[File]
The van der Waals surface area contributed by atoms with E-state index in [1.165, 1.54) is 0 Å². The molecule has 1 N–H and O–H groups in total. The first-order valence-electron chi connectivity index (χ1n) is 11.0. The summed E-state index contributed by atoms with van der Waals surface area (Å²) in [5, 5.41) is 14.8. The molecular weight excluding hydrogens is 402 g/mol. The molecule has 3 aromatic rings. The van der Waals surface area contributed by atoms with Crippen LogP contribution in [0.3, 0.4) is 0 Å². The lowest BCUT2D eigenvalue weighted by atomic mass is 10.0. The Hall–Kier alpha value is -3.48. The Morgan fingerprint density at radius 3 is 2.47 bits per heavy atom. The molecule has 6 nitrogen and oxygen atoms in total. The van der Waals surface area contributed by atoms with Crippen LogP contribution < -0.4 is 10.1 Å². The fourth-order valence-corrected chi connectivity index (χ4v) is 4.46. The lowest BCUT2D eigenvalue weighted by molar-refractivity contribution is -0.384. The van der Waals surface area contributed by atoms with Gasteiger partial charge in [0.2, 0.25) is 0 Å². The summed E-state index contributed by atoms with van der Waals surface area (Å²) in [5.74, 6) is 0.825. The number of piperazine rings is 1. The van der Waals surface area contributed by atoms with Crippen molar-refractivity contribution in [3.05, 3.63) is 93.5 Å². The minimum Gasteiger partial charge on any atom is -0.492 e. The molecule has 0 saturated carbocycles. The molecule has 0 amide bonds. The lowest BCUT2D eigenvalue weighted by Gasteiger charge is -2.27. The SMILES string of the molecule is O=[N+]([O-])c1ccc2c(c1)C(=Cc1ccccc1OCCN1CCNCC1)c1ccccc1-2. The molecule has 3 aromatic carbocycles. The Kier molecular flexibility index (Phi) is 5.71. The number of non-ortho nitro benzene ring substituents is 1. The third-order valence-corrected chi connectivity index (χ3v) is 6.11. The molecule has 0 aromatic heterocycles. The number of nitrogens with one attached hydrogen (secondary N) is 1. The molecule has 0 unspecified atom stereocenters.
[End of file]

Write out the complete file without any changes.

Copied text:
The van der Waals surface area contributed by atoms with E-state index in [1.165, 1.54) is 0 Å². The molecule has 1 N–H and O–H groups in total. The first-order valence-electron chi connectivity index (χ1n) is 11.0. The summed E-state index contributed by atoms with van der Waals surface area (Å²) in [5, 5.41) is 14.8. The molecular weight excluding hydrogens is 402 g/mol. The molecule has 3 aromatic rings. The van der Waals surface area contributed by atoms with Crippen LogP contribution in [0.3, 0.4) is 0 Å². The lowest BCUT2D eigenvalue weighted by atomic mass is 10.0. The Hall–Kier alpha value is -3.48. The Morgan fingerprint density at radius 3 is 2.47 bits per heavy atom. The molecule has 6 nitrogen and oxygen atoms in total. The van der Waals surface area contributed by atoms with Crippen LogP contribution < -0.4 is 10.1 Å². The fourth-order valence-corrected chi connectivity index (χ4v) is 4.46. The lowest BCUT2D eigenvalue weighted by molar-refractivity contribution is -0.384. The van der Waals surface area contributed by atoms with Gasteiger partial charge in [0.2, 0.25) is 0 Å². The summed E-state index contributed by atoms with van der Waals surface area (Å²) in [5.74, 6) is 0.825. The number of piperazine rings is 1. The van der Waals surface area contributed by atoms with Crippen molar-refractivity contribution in [3.05, 3.63) is 93.5 Å². The minimum Gasteiger partial charge on any atom is -0.492 e. The molecule has 0 saturated carbocycles. The molecule has 0 amide bonds. The lowest BCUT2D eigenvalue weighted by Gasteiger charge is -2.27. The SMILES string of the molecule is O=[N+]([O-])c1ccc2c(c1)C(=Cc1ccccc1OCCN1CCNCC1)c1ccccc1-2. The molecule has 3 aromatic carbocycles. The Kier molecular flexibility index (Phi) is 5.71. The number of non-ortho nitro benzene ring substituents is 1. The third-order valence-corrected chi connectivity index (χ3v) is 6.11. The molecule has 0 aromatic heterocycles. The number of nitrogens with one attached hydrogen (secondary N) is 1. The molecule has 0 unspecified atom stereocenters.